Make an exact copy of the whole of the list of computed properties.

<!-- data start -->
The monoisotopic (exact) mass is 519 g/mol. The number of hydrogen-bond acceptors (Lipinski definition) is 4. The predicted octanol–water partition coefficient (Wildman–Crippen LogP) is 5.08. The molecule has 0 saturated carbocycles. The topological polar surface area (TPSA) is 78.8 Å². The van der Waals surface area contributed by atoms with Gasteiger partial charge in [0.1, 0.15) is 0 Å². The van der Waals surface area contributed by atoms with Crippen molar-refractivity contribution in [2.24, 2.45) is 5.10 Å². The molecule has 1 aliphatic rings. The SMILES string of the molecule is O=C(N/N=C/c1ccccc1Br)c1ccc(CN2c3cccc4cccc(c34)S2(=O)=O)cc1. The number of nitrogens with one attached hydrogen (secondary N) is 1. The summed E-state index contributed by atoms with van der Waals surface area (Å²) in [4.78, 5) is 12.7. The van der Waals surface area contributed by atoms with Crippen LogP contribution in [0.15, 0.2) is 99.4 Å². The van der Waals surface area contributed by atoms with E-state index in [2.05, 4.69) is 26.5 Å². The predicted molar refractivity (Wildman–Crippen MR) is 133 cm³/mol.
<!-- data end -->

The monoisotopic (exact) mass is 519 g/mol. The number of hydrogen-bond acceptors (Lipinski definition) is 4. The predicted octanol–water partition coefficient (Wildman–Crippen LogP) is 5.08. The molecule has 0 saturated carbocycles. The topological polar surface area (TPSA) is 78.8 Å². The van der Waals surface area contributed by atoms with Gasteiger partial charge in [0.1, 0.15) is 0 Å². The van der Waals surface area contributed by atoms with Crippen molar-refractivity contribution in [2.24, 2.45) is 5.10 Å². The molecule has 1 aliphatic rings. The SMILES string of the molecule is O=C(N/N=C/c1ccccc1Br)c1ccc(CN2c3cccc4cccc(c34)S2(=O)=O)cc1. The number of nitrogens with one attached hydrogen (secondary N) is 1. The summed E-state index contributed by atoms with van der Waals surface area (Å²) in [4.78, 5) is 12.7. The van der Waals surface area contributed by atoms with Crippen LogP contribution in [0.15, 0.2) is 99.4 Å². The van der Waals surface area contributed by atoms with E-state index in [2.05, 4.69) is 26.5 Å². The predicted molar refractivity (Wildman–Crippen MR) is 133 cm³/mol.